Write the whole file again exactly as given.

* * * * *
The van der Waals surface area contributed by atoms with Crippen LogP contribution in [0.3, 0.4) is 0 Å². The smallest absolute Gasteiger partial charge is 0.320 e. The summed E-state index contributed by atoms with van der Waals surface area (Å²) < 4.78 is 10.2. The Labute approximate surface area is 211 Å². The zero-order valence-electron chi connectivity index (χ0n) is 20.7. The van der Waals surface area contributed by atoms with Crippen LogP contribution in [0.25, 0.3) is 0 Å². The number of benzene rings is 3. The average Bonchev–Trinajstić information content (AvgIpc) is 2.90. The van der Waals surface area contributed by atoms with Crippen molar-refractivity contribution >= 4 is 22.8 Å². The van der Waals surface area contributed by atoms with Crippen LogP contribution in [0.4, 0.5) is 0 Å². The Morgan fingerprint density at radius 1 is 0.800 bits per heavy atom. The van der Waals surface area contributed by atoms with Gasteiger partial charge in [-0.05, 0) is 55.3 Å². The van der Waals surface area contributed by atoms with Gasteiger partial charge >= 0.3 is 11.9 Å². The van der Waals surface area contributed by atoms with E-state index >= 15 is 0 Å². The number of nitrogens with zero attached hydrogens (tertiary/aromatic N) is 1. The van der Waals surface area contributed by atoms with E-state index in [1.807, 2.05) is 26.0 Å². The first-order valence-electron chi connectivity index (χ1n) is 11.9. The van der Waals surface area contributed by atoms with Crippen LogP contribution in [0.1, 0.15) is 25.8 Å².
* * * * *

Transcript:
The van der Waals surface area contributed by atoms with Crippen LogP contribution in [0.3, 0.4) is 0 Å². The smallest absolute Gasteiger partial charge is 0.320 e. The summed E-state index contributed by atoms with van der Waals surface area (Å²) < 4.78 is 10.2. The Labute approximate surface area is 211 Å². The zero-order valence-electron chi connectivity index (χ0n) is 20.7. The van der Waals surface area contributed by atoms with Crippen LogP contribution in [0.25, 0.3) is 0 Å². The number of benzene rings is 3. The average Bonchev–Trinajstić information content (AvgIpc) is 2.90. The van der Waals surface area contributed by atoms with Crippen molar-refractivity contribution >= 4 is 22.8 Å². The van der Waals surface area contributed by atoms with Crippen LogP contribution in [0.4, 0.5) is 0 Å². The Morgan fingerprint density at radius 1 is 0.800 bits per heavy atom. The van der Waals surface area contributed by atoms with Gasteiger partial charge in [-0.05, 0) is 55.3 Å². The van der Waals surface area contributed by atoms with Gasteiger partial charge >= 0.3 is 11.9 Å². The van der Waals surface area contributed by atoms with E-state index >= 15 is 0 Å². The number of nitrogens with zero attached hydrogens (tertiary/aromatic N) is 1. The van der Waals surface area contributed by atoms with E-state index in [1.807, 2.05) is 26.0 Å². The first-order valence-electron chi connectivity index (χ1n) is 11.9. The van der Waals surface area contributed by atoms with Crippen LogP contribution in [0.1, 0.15) is 25.8 Å².